Popular movements seem more likely to emanate from camped-out protesters than boardrooms, but a new organisation headed by Hermes Fund Managers acting chief executive officer Saker Nusseibeh has the ambitious aim of radically reforming the investment industry.
Nusseibeh (pictured) and nine other prominent chief investment officers of asset management firms around the world have combined to form The 300 Club.
As the club’s chair, Nusseibeh says the organisation’s aims are to encourage debate challenging the basis of modern financial theory in light of the systemic failings that have led to the global financial crisis and the current sovereign wealth crisis.
“Something is wrong with the system, that is why we had the crash of 08,” Nusseibeh says.
“If you don’t think something is wrong with the system then just look across Europe and see what is going on.
“If you really haven’t worked out that we need to re-think the whole of financial theory then you are living in a different parallel universe.
“We must think about these things, because if we do not the consequences, not just for the financial system but by implication for society, are dire.”
The 300 Club held its first meeting in London in October and will publish its first paper by the end of the year.
Nusseibeh says the club wants to encourage debate that will bring into the open many concerns already held by investment professionals.
They hope their efforts will encourage regulators, governments and clients to join in the discussion. Their initial efforts have already attracted several more fund managers looking to join the club, Nusseibeh says.
“The more we engender debate, the more people will notice and the more people will join us because this has to be a popular movement if you like,” he says.
The club argues that current economic and investment trends will change the investment landscape over the next 20 years, with investors now at a “crisis point” where conventional modern portfolio theory and risk models have been found wanting.
Nusseibeh points to the recent moves by European regulators to issues rules pushing pension schemes towards holding significant amounts of government bonds as an example of how good intentions based on traditional financial theory can lead to unintended consequences.
He says, while regulators may have been trying to manage risk in the system, the unintended result may have been to herd investors into over-priced assets and to starve equity markets of risk capital.
“This industry is the conduit between a nation’s savings and its risk capital allocation and is, therefore, of prime importance,” he says.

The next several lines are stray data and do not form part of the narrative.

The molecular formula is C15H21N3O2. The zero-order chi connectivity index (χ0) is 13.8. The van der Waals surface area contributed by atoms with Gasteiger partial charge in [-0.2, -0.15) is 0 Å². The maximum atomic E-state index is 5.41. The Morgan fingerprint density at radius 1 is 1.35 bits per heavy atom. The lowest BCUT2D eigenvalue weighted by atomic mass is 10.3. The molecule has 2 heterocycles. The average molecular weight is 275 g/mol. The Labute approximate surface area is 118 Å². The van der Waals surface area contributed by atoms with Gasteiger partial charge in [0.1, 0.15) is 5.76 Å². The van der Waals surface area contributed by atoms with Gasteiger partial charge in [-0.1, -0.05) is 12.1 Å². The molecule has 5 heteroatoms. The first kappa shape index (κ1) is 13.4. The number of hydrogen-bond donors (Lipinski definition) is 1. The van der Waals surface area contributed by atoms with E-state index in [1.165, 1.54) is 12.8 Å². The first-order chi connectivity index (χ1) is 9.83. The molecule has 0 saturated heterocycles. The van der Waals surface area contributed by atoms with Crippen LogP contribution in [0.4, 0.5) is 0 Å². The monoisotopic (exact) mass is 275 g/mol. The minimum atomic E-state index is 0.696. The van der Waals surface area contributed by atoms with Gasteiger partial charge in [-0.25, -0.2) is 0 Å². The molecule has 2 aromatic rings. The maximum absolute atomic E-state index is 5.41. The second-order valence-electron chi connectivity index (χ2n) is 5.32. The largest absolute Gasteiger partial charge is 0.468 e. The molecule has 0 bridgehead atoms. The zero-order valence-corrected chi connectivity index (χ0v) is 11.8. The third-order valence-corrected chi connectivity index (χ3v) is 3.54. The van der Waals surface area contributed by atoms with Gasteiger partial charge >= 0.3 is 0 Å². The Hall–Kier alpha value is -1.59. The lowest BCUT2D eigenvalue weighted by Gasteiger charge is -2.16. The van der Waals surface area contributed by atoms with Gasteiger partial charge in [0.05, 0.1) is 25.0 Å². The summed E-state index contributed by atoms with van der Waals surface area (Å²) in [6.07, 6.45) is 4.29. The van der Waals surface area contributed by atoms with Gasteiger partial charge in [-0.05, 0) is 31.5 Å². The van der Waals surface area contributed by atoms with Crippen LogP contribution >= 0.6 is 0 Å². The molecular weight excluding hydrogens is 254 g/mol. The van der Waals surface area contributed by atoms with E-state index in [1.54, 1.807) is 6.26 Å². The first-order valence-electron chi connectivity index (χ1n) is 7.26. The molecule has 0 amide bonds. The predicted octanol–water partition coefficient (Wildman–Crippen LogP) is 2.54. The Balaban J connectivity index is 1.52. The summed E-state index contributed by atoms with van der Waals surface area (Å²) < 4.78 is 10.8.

Along with encouraging transparent debate, the club also wants to tackle the growing complexity of financial products, models and instruments.
Saying the financial industry “loves complexity”, Nusseibeh notes that other human endeavours such as medicine, mathematics, astronomy and art have sought to value simplicity and minimise complexity.
“We have to start wondering why we as an industry believe in complexity,” Nusseibeh says.
“I think it gives us two things: it gives us more things to do as an industry; and a false sense of security.”
The club, along with issuing papers and debating is also looking at the professional standards of fund managers.
Nusseibeh argues that the industry has become myopic in its view and asset managers need to consider it part of their fiduciary duty to investors to step back and consider the broader landscape in which they invest.
“Over the last 10 or 15 years the industry has moved from holistically looking at its client base to becoming much more focused on delivering a very specific product and not caring about what is happening outside that little box – we have to look at the total picture,” he says.
The members of the 300 Club will peer-review papers that are being written, and intend to time their release for key investment conferences next year.
Nusseibeh says that those that have already joined the club realise that there is both personal and career risk in speaking out about the status quo.
But members of the club feel they have a duty to shine a spotlight on irrational and dangerous market behaviours and assess their implications for society as a whole.
“People don’t want to rock the boat,” he says.
“Fund managers used to be the ones that were seen as fiduciaries with a small f for their clients’ money and I think it is time they went back and took up that duty again.”
The members of the The 300 Club
Members of the 300 Club:
Saker Nusseibeh Hermes Fund Managers(Chairman of The 300 Club)
Zuhair Mohammed Aon Hewitt
William De Vijlder BNP Paribas Investment Partners
Prof. Amin Rajan Create Research
Lars Dijkstra Kempen Capital Management
Adriaan Ryder QIC
Robert Talbut Royal London Asset Management
Alan Brown Schroders
Dylan Grice Société Générale
Yves Choueifaty TOBAM